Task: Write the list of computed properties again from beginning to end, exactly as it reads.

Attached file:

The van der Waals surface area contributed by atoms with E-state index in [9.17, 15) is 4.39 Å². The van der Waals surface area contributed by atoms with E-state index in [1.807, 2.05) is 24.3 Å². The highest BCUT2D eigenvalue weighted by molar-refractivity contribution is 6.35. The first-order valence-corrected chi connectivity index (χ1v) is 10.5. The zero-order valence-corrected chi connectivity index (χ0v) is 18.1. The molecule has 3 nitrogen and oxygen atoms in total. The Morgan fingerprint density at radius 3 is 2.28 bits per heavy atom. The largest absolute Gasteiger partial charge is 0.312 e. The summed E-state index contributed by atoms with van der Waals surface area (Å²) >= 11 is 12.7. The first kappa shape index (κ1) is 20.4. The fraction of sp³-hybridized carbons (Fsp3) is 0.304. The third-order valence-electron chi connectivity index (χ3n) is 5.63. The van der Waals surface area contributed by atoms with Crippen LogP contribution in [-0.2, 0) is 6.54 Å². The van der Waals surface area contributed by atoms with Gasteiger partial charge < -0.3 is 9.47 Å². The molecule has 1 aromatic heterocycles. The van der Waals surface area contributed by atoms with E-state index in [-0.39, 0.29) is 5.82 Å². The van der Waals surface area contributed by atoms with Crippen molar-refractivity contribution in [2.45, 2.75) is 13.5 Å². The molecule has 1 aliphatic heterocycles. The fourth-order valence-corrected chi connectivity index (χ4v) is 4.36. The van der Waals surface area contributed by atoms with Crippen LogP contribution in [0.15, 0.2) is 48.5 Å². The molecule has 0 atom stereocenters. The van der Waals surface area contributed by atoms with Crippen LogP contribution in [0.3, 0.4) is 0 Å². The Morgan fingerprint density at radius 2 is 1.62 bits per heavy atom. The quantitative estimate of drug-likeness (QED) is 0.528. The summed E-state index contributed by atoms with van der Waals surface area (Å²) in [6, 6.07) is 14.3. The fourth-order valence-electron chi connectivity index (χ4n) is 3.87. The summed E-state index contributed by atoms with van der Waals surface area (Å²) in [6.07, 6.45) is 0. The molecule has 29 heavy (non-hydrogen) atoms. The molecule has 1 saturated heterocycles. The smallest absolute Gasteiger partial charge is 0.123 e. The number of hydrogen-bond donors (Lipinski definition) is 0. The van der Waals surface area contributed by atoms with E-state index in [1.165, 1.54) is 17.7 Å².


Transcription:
The van der Waals surface area contributed by atoms with E-state index in [9.17, 15) is 4.39 Å². The van der Waals surface area contributed by atoms with E-state index in [1.807, 2.05) is 24.3 Å². The highest BCUT2D eigenvalue weighted by molar-refractivity contribution is 6.35. The first-order valence-corrected chi connectivity index (χ1v) is 10.5. The zero-order valence-corrected chi connectivity index (χ0v) is 18.1. The molecule has 3 nitrogen and oxygen atoms in total. The Morgan fingerprint density at radius 3 is 2.28 bits per heavy atom. The largest absolute Gasteiger partial charge is 0.312 e. The summed E-state index contributed by atoms with van der Waals surface area (Å²) >= 11 is 12.7. The first kappa shape index (κ1) is 20.4. The fraction of sp³-hybridized carbons (Fsp3) is 0.304. The third-order valence-electron chi connectivity index (χ3n) is 5.63. The van der Waals surface area contributed by atoms with Crippen LogP contribution in [-0.2, 0) is 6.54 Å². The van der Waals surface area contributed by atoms with Gasteiger partial charge < -0.3 is 9.47 Å². The molecule has 1 aromatic heterocycles. The van der Waals surface area contributed by atoms with E-state index in [-0.39, 0.29) is 5.82 Å². The van der Waals surface area contributed by atoms with Crippen molar-refractivity contribution in [2.45, 2.75) is 13.5 Å². The molecule has 1 aliphatic heterocycles. The fourth-order valence-corrected chi connectivity index (χ4v) is 4.36. The van der Waals surface area contributed by atoms with Crippen LogP contribution in [0.15, 0.2) is 48.5 Å². The molecule has 0 atom stereocenters. The van der Waals surface area contributed by atoms with Crippen LogP contribution in [0.3, 0.4) is 0 Å². The Morgan fingerprint density at radius 2 is 1.62 bits per heavy atom. The quantitative estimate of drug-likeness (QED) is 0.528. The summed E-state index contributed by atoms with van der Waals surface area (Å²) in [6, 6.07) is 14.3. The fourth-order valence-electron chi connectivity index (χ4n) is 3.87. The summed E-state index contributed by atoms with van der Waals surface area (Å²) in [6.07, 6.45) is 0. The molecule has 29 heavy (non-hydrogen) atoms. The molecule has 1 saturated heterocycles. The smallest absolute Gasteiger partial charge is 0.123 e. The number of hydrogen-bond donors (Lipinski definition) is 0. The van der Waals surface area contributed by atoms with E-state index in [1.165, 1.54) is 17.7 Å².